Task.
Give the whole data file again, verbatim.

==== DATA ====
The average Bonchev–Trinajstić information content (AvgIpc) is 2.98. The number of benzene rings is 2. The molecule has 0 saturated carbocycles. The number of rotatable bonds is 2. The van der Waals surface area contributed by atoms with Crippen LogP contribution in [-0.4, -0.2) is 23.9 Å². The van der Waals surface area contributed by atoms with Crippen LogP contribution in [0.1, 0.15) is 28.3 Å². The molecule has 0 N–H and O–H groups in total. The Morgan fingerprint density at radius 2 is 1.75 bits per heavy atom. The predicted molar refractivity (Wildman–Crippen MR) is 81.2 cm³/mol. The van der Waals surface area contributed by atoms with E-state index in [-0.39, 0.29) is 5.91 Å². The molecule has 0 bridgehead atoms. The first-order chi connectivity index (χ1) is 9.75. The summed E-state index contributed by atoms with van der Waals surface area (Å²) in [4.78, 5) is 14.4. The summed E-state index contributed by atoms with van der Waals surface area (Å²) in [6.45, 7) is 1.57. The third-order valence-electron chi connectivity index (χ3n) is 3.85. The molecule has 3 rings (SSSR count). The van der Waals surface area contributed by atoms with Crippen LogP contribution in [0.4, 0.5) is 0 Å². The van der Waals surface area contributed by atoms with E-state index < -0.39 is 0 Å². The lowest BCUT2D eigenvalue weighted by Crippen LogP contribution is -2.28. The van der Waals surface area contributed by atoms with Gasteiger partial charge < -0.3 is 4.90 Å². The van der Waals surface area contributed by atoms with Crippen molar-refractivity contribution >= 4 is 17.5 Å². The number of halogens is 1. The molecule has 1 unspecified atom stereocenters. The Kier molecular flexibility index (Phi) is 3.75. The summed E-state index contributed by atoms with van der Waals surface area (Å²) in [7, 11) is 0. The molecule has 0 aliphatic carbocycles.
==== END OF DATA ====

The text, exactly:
The average Bonchev–Trinajstić information content (AvgIpc) is 2.98. The number of benzene rings is 2. The molecule has 0 saturated carbocycles. The number of rotatable bonds is 2. The van der Waals surface area contributed by atoms with Crippen LogP contribution in [-0.4, -0.2) is 23.9 Å². The van der Waals surface area contributed by atoms with Crippen LogP contribution in [0.1, 0.15) is 28.3 Å². The molecule has 0 N–H and O–H groups in total. The Morgan fingerprint density at radius 2 is 1.75 bits per heavy atom. The predicted molar refractivity (Wildman–Crippen MR) is 81.2 cm³/mol. The van der Waals surface area contributed by atoms with E-state index in [-0.39, 0.29) is 5.91 Å². The molecule has 0 bridgehead atoms. The first-order chi connectivity index (χ1) is 9.75. The summed E-state index contributed by atoms with van der Waals surface area (Å²) in [4.78, 5) is 14.4. The summed E-state index contributed by atoms with van der Waals surface area (Å²) in [6.45, 7) is 1.57. The third-order valence-electron chi connectivity index (χ3n) is 3.85. The molecule has 3 rings (SSSR count). The van der Waals surface area contributed by atoms with Crippen LogP contribution in [0.4, 0.5) is 0 Å². The van der Waals surface area contributed by atoms with E-state index < -0.39 is 0 Å². The lowest BCUT2D eigenvalue weighted by Crippen LogP contribution is -2.28. The van der Waals surface area contributed by atoms with Gasteiger partial charge < -0.3 is 4.90 Å². The van der Waals surface area contributed by atoms with Crippen molar-refractivity contribution >= 4 is 17.5 Å². The number of halogens is 1. The molecule has 1 unspecified atom stereocenters. The Kier molecular flexibility index (Phi) is 3.75. The summed E-state index contributed by atoms with van der Waals surface area (Å²) in [7, 11) is 0. The molecule has 0 aliphatic carbocycles.